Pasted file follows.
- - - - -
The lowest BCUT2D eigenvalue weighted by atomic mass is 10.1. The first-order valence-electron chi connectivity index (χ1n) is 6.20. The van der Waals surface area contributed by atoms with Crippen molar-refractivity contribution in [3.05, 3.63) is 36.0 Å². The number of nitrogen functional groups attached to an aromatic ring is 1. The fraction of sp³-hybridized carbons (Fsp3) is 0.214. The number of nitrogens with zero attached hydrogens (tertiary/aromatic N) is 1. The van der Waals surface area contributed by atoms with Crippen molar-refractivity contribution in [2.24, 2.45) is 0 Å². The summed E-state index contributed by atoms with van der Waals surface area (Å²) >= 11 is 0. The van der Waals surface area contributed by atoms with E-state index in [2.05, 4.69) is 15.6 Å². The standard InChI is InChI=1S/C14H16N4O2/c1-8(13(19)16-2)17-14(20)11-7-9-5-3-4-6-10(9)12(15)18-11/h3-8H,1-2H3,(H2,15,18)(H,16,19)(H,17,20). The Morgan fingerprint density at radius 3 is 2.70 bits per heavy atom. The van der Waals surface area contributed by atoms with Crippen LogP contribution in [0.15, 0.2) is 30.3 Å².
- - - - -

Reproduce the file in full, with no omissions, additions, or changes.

The lowest BCUT2D eigenvalue weighted by atomic mass is 10.1. The first-order valence-electron chi connectivity index (χ1n) is 6.20. The van der Waals surface area contributed by atoms with Crippen molar-refractivity contribution in [3.05, 3.63) is 36.0 Å². The number of nitrogen functional groups attached to an aromatic ring is 1. The fraction of sp³-hybridized carbons (Fsp3) is 0.214. The number of nitrogens with zero attached hydrogens (tertiary/aromatic N) is 1. The van der Waals surface area contributed by atoms with Crippen molar-refractivity contribution in [2.24, 2.45) is 0 Å². The summed E-state index contributed by atoms with van der Waals surface area (Å²) >= 11 is 0. The van der Waals surface area contributed by atoms with E-state index in [2.05, 4.69) is 15.6 Å². The standard InChI is InChI=1S/C14H16N4O2/c1-8(13(19)16-2)17-14(20)11-7-9-5-3-4-6-10(9)12(15)18-11/h3-8H,1-2H3,(H2,15,18)(H,16,19)(H,17,20). The Morgan fingerprint density at radius 3 is 2.70 bits per heavy atom. The van der Waals surface area contributed by atoms with Crippen LogP contribution in [0.15, 0.2) is 30.3 Å².